Confession 456: Breaking the Barrier of Hatred

For the past few weeks, I’ve been writing and rewriting a post about white privilege. Fun ,right? But, it’s a topic that’s been discussed in our home, among our family, among our friends, and among our co-workers a great deal since the killing of George Floyd and the subsequent protests for racial justice. I even had a catchy title to go with it: “White Privilege: What it Is, What it Isn’t, and Why Christians Should Care”. Snazzy, huh?

I think white privilege is a completely misunderstood subject that all White Americans need to start talking about. To be honest with you, I didn’t understand it until I was in my mid-twenties…and I’m still learning. White privilege isn’t just about money…it’s about opportunity. It’s about the fact that by and large, White Americans have been given more opportunities than Black Americans. Take my grandfather, for instance. My grandfather grew up in Southern Missouri, the lone son in a family of six. His folks were nothing more than dirt farmers, really, but my grandfather had opportunity. He enlisted in the Army during WWII, and upon his discharge he was given the opportunity to get a home loan. Black American veterans could not. He also had the opportunity to go to college, if he wanted to, but Black American veterans could not. He started a couple of businesses with my grandmother, probably getting a small business loan from the bank. Something Black American veterans could not do. My grandparents were working class people. It took a lot to put food on the table and build a future for their children. But, even so, they had more financial opportunities than Black Americans.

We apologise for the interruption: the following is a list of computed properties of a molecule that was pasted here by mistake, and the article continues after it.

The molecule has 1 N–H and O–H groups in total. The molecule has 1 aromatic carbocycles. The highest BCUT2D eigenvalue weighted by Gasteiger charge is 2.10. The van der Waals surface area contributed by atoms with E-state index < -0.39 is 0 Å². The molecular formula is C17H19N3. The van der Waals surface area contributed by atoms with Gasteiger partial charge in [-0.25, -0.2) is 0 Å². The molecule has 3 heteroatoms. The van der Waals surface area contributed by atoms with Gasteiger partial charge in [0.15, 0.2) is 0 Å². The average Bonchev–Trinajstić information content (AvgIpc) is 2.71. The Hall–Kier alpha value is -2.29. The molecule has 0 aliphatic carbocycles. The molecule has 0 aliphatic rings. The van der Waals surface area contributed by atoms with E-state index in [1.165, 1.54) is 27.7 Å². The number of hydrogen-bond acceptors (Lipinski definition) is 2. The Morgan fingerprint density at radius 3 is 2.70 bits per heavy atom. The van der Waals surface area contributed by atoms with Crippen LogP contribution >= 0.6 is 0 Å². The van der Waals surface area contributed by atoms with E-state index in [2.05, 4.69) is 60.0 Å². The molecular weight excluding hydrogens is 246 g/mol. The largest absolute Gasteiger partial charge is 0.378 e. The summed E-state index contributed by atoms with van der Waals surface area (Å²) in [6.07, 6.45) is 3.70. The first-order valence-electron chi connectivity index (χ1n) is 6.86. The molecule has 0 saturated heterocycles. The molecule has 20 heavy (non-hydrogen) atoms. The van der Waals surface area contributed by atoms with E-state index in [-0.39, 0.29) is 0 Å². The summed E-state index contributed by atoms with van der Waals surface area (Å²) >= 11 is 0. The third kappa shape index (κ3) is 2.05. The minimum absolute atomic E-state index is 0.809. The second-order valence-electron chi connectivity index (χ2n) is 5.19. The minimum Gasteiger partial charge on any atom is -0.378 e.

As a Christ follower and a student of Scripture, I know that our God puts a high premium on justice. Seriously…do a keyword search of the word justice on Bible Gateway an you’ll find 130 entries in the NIV, 220 in the CEB, and 173 in the NRSV. Justice matters…and differing access to opportunity based on the color of one’s skin is a blatant form of injustice. So, as a Christian, I have to care about white privilege. I have to seek to understand it; moreover, I have to work to change it, because God commands his followers to love justice.

But, then I read this verse in Ephesians, and I realized that the message God has for us about racial justice is so. much. more.

Paul’s words to the Ephesians came at a time when people were deeply divided by race. Diversity was not encouraged, and while people of different backgrounds might occupy the same piece of land, they certainly didn’t live together. The Jewish Christians (yes, I know that sounds like an oxymoron) had a massive superiority complex when it came to the early church. They prided themselves on their birthright as God’s chosen people. Jesus was a Jew. He came as the promised Messiah to the Jews to deliver Israel once and for all. Who were these Greeks who wanted to be part of Jesus’s salvation? They hadn’t been enslaved in Egypt. They hadn’t followed some crazy man around the desert for 40 years. They hadn’t built the Temple of the Lord, been exiled into Babylon, and overcome oppression time and time again to establish the kingdom of Israel. The Greeks made statues and ran around in togas for crying out loud! The Jews considered them to be highly immoral and unclean. They didn’t practice the Jewish Law, they weren’t circumcised, and… they ate pork. The Jewish Christians started trying to impose all sorts of restrictions on the Greek Christians. They had to adhere to the Law, they needed to be circumcised, they had to change their diets, their clothing, on and on and on. The Jewish Christians were attempting to deny the Greek Christians their opportunity to receive Christ’s salvation…a fact that did not sit well with Paul.